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Equatorial Guinea: power cuts increase due to drought and demand

Pic credit: Operation world
Equatorial guinea experiencing low rainfalls. Pic credit: Operation world

On Wednesday, residents of port city Bata, in Equatorial Guinea, said that they have been left ‘powerless’ for two weeks due to a peak in electricity demand and drought.

According to Yahoo news, government has asked residents to be patient with the current situation.

Minister for mines, industry and energy, Gabriel Mbega Obiang Lima said: “We have a special situation this year, there is too much drought. Bata has grown a lot in recent times, the demand for electricity has surged.”

The west African region relies on hydropower as its main source of power, which is generated by the Chinese built 120MW hydropower plant in Djibloho.

The dam’s water resources have depleted significantly due to the seasons low rainfall.

Ernesto Obama, Bata resident told the AFP: ” It’s devastation and we are distraught.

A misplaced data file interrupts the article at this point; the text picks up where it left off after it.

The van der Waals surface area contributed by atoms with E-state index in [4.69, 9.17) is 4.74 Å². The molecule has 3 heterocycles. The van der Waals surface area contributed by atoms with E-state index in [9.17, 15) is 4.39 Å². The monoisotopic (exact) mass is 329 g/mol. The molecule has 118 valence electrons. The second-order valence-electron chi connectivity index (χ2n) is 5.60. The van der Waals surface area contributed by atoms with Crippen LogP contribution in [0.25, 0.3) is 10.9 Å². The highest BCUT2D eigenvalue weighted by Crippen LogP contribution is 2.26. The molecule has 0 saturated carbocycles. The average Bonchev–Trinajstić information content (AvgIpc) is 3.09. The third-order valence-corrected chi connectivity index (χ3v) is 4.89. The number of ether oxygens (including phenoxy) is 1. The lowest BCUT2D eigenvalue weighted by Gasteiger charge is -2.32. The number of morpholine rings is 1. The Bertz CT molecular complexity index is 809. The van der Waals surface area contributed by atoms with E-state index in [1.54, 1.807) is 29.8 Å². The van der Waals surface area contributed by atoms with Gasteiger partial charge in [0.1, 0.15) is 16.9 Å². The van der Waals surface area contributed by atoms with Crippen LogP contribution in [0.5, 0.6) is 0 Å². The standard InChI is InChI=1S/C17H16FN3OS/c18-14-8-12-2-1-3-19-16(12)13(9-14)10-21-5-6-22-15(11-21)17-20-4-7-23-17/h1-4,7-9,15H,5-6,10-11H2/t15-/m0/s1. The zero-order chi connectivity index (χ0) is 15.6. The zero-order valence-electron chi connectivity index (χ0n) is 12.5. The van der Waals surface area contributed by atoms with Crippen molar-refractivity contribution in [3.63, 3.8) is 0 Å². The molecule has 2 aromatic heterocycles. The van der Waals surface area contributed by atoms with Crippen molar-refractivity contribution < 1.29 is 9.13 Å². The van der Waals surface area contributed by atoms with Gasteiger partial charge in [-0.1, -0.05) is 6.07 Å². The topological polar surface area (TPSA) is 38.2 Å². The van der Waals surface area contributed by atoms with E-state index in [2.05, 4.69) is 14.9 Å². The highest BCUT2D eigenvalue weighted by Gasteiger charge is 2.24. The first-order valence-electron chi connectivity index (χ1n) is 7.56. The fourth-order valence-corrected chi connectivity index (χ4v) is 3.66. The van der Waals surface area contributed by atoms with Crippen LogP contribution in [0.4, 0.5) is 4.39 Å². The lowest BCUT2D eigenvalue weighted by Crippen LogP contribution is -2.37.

“Our food in the fridge is rotten, which means spending twice as much to feed ourselves.”

Hydropower: power distribution

According to Obiang Lima the state electricity company SEGESA, should ensure that healthcare facilities and military camps are supplied with power.

SEGESA said in a statement that power may be restored within “one or two months”.

Despite being the third largest exporter of oil in sub-Saharan Africa, many residents continue to live in poverty, Yahoo news reported.

Hydropower plant in Djibloho

The hydropower plant in was constructed by Chinese firm Sino Hydro, which received $257 million from the Chinese government to fulfil the turnkey contract.

African Business reported that 1,366km of transmission line and several substations have been constructed to deliver power to areas such as Rio Muni.

Ashley Theron
Ashley Theron-Ord is based in Cape Town, South Africa at Clarion Events-Africa. She is the Senior Content Producer across media brands including ESI Africa, Smart Energy International, Power Engineering International and Mining Review Africa.